Blackberry smartphones are mindbogglingly popular. I’m being asked about them more often than iPhones. That shouldn’t be a surprise – almost half the smartphones sold in the first quarter of 2008 were Blackberry devices, a significant increase over the previous quarter, while the market share of iPhones took a nose dive in the same period, according to the Associated Press.

I wrote some cautionary notes a few months ago about the Blackberry. Let me try to be more specific.

  • If you work in a company that supports the Blackberry, it is a tremendous device. The company runs big servers to make it so.
    • Small businesses can get similar software for their server; licenses are cheap or free. Count on a significant cost to set up the Blackberry server software and get things working – and prepare for the risk not only that it might not work smoothly, but also that it might muck up your server in other ways. Remember, the reason your server runs so smoothly is because we change it as little as possible. I’ve heard stories, that’s all I’m saying.
  • If you are an individual with a single POP3 email address, the Blackberry is a good phone and a decent email device. You’ll have to fuss with a couple of settings in your mail program to leave messages on your mail provider’s server so Blackberry can retrieve them; that can occasionally go sideways, resulting in your mail program or Blackberry receiving twelve duplicate copies of messages or something, but on the whole it will be fine.
    • You won’t be syncing over the air with your computer’s calendar or address book. You can sync in a cradle attached to the computer if you install Blackberry’s software. Personally, I find the software to be fairly hideous and unintuitive, but it does its job, if you’re lucky. Heck, hideous unintuitive software is easy to come by – I’ve seen worse.
  • If you have a Google GMail or Yahoo mail account, the Blackberry integrates beautifully with them. Google, in particular, is cooking up ways to connect to a Blackberry and has released a program to sync the Blackberry calendar with a Google calendar. You know, if you’re using a Google calendar. (If you’re using a Google calendar, you’re young and devouring new technology at a furious pace and the last thing you need is condescending advice from an old fogey. Go and Twitter in peace.)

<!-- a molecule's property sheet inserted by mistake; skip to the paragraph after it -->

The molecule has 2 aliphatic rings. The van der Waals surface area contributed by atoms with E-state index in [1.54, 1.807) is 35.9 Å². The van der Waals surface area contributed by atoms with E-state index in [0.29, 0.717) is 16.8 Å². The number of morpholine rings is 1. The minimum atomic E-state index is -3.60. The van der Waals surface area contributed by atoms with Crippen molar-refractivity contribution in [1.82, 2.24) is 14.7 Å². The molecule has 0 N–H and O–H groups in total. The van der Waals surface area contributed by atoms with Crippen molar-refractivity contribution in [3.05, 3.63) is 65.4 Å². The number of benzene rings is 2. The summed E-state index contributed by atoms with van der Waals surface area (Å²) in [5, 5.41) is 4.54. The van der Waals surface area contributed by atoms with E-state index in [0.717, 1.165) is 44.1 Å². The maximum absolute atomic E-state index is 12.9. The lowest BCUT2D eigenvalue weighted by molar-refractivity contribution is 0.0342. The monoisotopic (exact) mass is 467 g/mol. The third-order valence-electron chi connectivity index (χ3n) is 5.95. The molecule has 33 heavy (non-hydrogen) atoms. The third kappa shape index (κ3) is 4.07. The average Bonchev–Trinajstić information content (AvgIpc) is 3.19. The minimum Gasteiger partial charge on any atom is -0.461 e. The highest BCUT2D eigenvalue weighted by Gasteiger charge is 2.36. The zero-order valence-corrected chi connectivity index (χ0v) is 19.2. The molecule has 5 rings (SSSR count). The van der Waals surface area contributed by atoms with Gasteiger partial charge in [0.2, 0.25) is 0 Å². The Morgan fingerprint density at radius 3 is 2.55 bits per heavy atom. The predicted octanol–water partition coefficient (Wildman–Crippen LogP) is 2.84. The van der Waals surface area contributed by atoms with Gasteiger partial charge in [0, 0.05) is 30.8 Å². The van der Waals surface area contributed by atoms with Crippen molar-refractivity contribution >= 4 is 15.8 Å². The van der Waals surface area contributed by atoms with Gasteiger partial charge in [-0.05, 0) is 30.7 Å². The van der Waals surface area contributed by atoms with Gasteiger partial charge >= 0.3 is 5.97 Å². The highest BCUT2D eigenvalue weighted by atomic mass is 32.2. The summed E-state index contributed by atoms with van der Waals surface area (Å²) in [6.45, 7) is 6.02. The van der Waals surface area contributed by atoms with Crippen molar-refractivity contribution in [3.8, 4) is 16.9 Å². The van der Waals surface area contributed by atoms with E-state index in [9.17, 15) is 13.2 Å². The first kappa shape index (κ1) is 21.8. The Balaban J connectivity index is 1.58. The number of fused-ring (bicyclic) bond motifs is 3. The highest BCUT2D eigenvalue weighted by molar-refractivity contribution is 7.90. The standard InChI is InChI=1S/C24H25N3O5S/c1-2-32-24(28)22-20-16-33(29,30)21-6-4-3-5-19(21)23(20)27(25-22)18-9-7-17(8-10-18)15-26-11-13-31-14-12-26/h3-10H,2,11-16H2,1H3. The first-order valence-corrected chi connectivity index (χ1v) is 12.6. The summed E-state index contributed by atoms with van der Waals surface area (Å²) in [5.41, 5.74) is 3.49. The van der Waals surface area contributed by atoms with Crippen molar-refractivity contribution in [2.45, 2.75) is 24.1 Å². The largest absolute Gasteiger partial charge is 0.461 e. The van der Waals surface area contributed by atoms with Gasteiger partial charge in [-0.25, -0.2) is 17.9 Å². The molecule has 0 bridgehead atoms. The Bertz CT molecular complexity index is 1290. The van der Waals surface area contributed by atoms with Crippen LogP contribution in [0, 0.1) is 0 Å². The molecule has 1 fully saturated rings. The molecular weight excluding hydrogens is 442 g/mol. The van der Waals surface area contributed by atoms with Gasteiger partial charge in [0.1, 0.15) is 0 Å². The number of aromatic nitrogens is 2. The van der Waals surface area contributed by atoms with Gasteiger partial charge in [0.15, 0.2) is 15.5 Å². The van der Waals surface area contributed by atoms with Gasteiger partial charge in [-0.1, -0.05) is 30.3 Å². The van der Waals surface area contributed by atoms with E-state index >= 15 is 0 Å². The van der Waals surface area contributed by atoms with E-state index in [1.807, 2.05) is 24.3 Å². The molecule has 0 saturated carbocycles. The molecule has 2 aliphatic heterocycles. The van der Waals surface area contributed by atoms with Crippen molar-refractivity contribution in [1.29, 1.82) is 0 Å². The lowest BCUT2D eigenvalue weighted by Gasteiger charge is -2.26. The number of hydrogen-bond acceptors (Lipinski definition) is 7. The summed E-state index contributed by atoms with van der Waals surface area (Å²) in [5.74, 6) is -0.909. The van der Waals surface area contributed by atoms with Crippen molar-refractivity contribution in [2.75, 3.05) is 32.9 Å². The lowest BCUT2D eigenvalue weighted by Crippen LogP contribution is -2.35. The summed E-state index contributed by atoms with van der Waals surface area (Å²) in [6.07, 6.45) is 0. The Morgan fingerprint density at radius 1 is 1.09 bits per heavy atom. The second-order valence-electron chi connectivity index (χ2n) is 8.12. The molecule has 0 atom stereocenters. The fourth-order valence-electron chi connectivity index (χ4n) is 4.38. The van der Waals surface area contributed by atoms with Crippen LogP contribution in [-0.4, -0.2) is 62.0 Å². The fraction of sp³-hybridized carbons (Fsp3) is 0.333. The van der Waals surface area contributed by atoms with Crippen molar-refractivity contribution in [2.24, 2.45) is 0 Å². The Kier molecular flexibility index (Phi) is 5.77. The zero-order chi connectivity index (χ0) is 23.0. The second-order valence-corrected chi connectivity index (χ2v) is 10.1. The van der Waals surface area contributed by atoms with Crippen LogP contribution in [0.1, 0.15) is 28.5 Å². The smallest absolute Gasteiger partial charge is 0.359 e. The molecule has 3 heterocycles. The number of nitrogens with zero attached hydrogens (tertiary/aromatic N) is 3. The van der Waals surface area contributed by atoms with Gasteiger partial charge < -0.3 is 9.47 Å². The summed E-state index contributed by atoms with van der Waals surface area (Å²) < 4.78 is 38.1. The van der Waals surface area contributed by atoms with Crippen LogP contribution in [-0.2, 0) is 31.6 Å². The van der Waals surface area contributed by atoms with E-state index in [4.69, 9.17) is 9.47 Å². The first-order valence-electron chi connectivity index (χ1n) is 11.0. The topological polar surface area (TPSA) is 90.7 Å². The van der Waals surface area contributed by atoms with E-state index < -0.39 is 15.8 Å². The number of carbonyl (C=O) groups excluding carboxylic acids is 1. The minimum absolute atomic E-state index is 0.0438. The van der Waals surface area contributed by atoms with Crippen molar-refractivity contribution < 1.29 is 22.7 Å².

• If you work in a company run by Microsoft Small Business Server, the Blackberry is very, very wrong for you.
    • If you get a device running Windows Mobile 5 or 6, I can set you up in three minutes with your Outlook calendar, contacts, and email syncing over the air, continuously, both directions.
    • If you get a Blackberry, I can create a clumsy, half-baked flow of messages to the Blackberry that is divorced from your Outlook folders. Everything about it will be a compromise. You’ll blame me. I’ll be defensive.

The smartphone is becoming a platform that is as important for many people as their computer. Shop carefully and look ahead – a lot will be happening in the next year to improve the process of making your information available everywhere!

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